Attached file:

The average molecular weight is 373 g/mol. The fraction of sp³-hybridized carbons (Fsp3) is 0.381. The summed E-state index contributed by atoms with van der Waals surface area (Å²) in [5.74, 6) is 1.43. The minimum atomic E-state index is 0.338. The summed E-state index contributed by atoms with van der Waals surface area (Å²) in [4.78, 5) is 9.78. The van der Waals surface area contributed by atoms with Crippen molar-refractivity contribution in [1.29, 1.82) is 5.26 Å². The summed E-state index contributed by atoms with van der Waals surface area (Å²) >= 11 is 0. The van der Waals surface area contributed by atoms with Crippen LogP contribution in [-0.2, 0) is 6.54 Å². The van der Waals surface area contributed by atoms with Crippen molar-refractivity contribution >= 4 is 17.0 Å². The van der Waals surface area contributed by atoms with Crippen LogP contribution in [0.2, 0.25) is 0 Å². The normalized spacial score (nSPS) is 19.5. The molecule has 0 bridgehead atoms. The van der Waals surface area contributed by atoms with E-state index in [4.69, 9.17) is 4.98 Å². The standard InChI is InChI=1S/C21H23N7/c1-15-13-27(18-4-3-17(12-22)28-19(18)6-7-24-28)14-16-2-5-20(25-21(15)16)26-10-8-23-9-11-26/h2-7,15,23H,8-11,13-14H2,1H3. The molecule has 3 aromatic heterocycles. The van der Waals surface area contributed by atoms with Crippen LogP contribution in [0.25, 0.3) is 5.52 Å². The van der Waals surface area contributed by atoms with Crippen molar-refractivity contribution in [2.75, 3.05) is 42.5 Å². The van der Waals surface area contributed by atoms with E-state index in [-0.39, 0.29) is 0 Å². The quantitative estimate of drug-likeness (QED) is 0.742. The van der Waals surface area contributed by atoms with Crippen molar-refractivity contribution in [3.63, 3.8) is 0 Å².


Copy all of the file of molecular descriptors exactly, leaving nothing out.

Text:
The average molecular weight is 373 g/mol. The fraction of sp³-hybridized carbons (Fsp3) is 0.381. The summed E-state index contributed by atoms with van der Waals surface area (Å²) in [5.74, 6) is 1.43. The minimum atomic E-state index is 0.338. The summed E-state index contributed by atoms with van der Waals surface area (Å²) in [4.78, 5) is 9.78. The van der Waals surface area contributed by atoms with Crippen molar-refractivity contribution in [1.29, 1.82) is 5.26 Å². The summed E-state index contributed by atoms with van der Waals surface area (Å²) >= 11 is 0. The van der Waals surface area contributed by atoms with Crippen LogP contribution in [-0.2, 0) is 6.54 Å². The van der Waals surface area contributed by atoms with Crippen molar-refractivity contribution >= 4 is 17.0 Å². The van der Waals surface area contributed by atoms with Crippen LogP contribution in [0.2, 0.25) is 0 Å². The normalized spacial score (nSPS) is 19.5. The molecule has 0 bridgehead atoms. The van der Waals surface area contributed by atoms with E-state index in [4.69, 9.17) is 4.98 Å². The standard InChI is InChI=1S/C21H23N7/c1-15-13-27(18-4-3-17(12-22)28-19(18)6-7-24-28)14-16-2-5-20(25-21(15)16)26-10-8-23-9-11-26/h2-7,15,23H,8-11,13-14H2,1H3. The molecule has 3 aromatic heterocycles. The van der Waals surface area contributed by atoms with Crippen LogP contribution in [0.25, 0.3) is 5.52 Å². The van der Waals surface area contributed by atoms with Crippen molar-refractivity contribution in [2.75, 3.05) is 42.5 Å². The van der Waals surface area contributed by atoms with E-state index in [-0.39, 0.29) is 0 Å². The quantitative estimate of drug-likeness (QED) is 0.742. The van der Waals surface area contributed by atoms with Crippen molar-refractivity contribution in [3.63, 3.8) is 0 Å².